IG: Former HHS secretary’s travel wasted $341,000

IG: Former HHS secretary’s travel wasted $341,000
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Former Health and Human Services Secretary Tom Price

Nearly all of Tom Price’s travel when he was secretary of Health and Human Services violated federal requirements, wasting at least $341,000, according to an inspector general report released Friday.

“We determined this cost difference was extravagant, careless, or needless and thus considered it waste,” the report reads.

The report put the total price tag of his 21 trips — including charter and military aircraft — at $1.2 million.

“Of the 21 trips, we determined that for one trip all applicable Federal requirements had been followed,” the report said. “The remaining 20 trips did not comply with Federal requirements, including all 12 chartered aircraft trips.”

The report reveals that when Price flew on charter aircraft, his aides did not compare the cost of a charter to the cost of flying commercial. Required authorization paperwork was completed on time for only one trip, and for several, a legal review of the trip was completed either during the trip or after it concluded, the report said. In addition, several charter trips either began or ended in his home state of Georgia.

Price, a doctor and former congressman, resigned last fall after the scandal, first revealed by Politico, engulfed his short tenure at the department.

At the time, the department said Price’s charter jet travel had been approved by HHS legal and ethics officials.

“The department understands the auditor’s concern that the processes and record keeping regarding travel could have been more comprehensive, and, since the period examined by the audit, HHS has instituted new travel review procedures applicable to all political appointees,” Deputy Secretary Eric Hargan said in a statement Friday morning.

A spokesman for Price said the inspector general’s office did not ask to interview him, and maintained he did nothing wrong.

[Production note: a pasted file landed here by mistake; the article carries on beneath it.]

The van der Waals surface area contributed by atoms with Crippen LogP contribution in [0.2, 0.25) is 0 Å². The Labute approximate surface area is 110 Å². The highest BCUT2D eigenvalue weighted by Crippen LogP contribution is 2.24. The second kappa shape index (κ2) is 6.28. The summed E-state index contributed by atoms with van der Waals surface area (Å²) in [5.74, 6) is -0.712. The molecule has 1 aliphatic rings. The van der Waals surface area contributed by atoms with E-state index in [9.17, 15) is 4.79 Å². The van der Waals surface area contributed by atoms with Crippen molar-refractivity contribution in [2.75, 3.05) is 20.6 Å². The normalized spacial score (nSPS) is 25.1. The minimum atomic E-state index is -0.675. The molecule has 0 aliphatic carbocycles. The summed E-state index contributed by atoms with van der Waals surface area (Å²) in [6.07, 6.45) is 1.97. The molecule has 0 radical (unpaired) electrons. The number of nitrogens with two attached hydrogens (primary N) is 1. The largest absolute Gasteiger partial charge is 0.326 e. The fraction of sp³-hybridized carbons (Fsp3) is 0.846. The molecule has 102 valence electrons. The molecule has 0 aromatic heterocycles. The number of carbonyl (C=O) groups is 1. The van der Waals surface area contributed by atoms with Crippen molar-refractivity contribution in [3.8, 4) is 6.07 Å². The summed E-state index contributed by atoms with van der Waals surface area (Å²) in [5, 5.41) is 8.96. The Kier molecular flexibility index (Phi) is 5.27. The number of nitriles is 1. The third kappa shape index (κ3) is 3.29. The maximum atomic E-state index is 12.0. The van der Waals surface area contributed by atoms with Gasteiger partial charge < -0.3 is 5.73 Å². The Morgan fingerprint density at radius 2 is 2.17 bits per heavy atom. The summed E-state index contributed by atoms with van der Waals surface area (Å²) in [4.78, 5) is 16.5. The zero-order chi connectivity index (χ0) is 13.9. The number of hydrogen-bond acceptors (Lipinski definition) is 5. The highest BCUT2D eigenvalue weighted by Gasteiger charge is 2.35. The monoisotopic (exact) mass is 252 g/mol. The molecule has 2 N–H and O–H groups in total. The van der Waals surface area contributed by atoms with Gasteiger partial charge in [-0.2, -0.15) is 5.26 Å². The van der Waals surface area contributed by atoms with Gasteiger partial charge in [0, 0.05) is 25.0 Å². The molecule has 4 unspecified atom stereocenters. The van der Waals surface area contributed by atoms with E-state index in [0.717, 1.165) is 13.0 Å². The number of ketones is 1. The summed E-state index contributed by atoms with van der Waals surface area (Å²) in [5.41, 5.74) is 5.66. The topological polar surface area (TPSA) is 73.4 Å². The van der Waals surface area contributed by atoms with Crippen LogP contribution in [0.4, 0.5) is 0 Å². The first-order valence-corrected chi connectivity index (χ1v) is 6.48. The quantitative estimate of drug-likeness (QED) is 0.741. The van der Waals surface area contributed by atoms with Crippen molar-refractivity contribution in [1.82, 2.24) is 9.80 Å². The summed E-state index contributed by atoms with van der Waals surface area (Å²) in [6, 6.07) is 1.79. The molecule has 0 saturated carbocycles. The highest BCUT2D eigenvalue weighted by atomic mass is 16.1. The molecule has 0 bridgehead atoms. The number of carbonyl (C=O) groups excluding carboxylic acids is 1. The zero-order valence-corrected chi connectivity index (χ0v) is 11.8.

“There is no indication in the IG report that the paperwork and regulatory issues of Department staff were anything other than good faith mistakes,” said Nicholas Peters, the spokesman.

He ultimately repaid the government nearly $52,000 for his travel.

A department official told the inspector general in a letter that “it is unclear as a matter of law whether recoupment” of a larger amount is required.

Heather Flick, an acting assistant secretary, wrote, “Significant changes have occurred in the travel policies of HHS and throughout the administration, so that going forward, spending on chartered air travel similar to those examined here are unlikely to recur.”

Department comments cited in the report noted that in some cases, the charter aircraft were arranged by officials “unfamiliar” with federal requirements and processes, and “certain involved personnel are no longer employed by HHS.”

According to the inspector general, one of the charter flights alone wasted nearly $107,000, and less expensive charter options were available.

That charter flight, to Seattle in August 2017, cost the government $121,500. Seats on commercial aircraft would have cost about $2,500. In addition, Price’s office did not select the lower of two bids from that same company, which was about $46,000 less, the report said.

The report also noted two other occasions in which the office did not select the lowest quotes, saying it “did not demonstrate its rationale for its selections.”

Among the changes to HHS procedures that the department has instituted is a requirement that many political appointees complete a “Travel Optics Self-Assessment Checklist” before finalizing reservations, according to an internal memo from May included in the report. The optics checklist is reviewed by the department’s ethics office and potentially by HHS’s chief of staff.